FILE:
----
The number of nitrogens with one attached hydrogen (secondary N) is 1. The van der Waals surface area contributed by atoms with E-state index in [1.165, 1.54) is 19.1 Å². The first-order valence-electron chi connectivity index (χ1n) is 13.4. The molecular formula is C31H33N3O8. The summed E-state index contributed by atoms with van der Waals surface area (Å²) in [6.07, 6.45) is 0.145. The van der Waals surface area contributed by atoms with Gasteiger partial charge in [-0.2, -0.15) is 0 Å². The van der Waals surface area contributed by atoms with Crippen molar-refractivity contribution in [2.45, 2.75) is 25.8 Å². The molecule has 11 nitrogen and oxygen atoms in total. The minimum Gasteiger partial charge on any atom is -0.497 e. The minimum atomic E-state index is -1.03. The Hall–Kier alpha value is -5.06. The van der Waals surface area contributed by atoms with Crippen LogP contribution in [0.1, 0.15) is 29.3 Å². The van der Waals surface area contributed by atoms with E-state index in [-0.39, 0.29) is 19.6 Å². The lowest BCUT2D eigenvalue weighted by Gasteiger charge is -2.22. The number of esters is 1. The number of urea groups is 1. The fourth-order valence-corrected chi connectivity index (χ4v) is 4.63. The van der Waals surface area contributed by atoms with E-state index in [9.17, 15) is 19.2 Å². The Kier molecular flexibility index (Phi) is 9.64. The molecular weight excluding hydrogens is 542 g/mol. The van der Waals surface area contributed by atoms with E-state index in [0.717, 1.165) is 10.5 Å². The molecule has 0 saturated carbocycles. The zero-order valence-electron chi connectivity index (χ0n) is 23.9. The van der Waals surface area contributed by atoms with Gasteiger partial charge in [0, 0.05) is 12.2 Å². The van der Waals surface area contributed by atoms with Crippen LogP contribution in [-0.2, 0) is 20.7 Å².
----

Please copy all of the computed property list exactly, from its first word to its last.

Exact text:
The number of nitrogens with one attached hydrogen (secondary N) is 1. The van der Waals surface area contributed by atoms with E-state index in [1.165, 1.54) is 19.1 Å². The first-order valence-electron chi connectivity index (χ1n) is 13.4. The molecular formula is C31H33N3O8. The summed E-state index contributed by atoms with van der Waals surface area (Å²) in [6.07, 6.45) is 0.145. The van der Waals surface area contributed by atoms with Gasteiger partial charge in [-0.2, -0.15) is 0 Å². The van der Waals surface area contributed by atoms with Crippen molar-refractivity contribution in [2.45, 2.75) is 25.8 Å². The molecule has 11 nitrogen and oxygen atoms in total. The minimum Gasteiger partial charge on any atom is -0.497 e. The minimum atomic E-state index is -1.03. The Hall–Kier alpha value is -5.06. The van der Waals surface area contributed by atoms with Crippen LogP contribution in [0.1, 0.15) is 29.3 Å². The van der Waals surface area contributed by atoms with E-state index in [-0.39, 0.29) is 19.6 Å². The lowest BCUT2D eigenvalue weighted by Gasteiger charge is -2.22. The number of esters is 1. The number of urea groups is 1. The fourth-order valence-corrected chi connectivity index (χ4v) is 4.63. The van der Waals surface area contributed by atoms with E-state index in [9.17, 15) is 19.2 Å². The Kier molecular flexibility index (Phi) is 9.64. The molecular weight excluding hydrogens is 542 g/mol. The van der Waals surface area contributed by atoms with E-state index in [0.717, 1.165) is 10.5 Å². The molecule has 0 saturated carbocycles. The zero-order valence-electron chi connectivity index (χ0n) is 23.9. The van der Waals surface area contributed by atoms with Gasteiger partial charge in [0, 0.05) is 12.2 Å². The van der Waals surface area contributed by atoms with Crippen LogP contribution in [-0.2, 0) is 20.7 Å².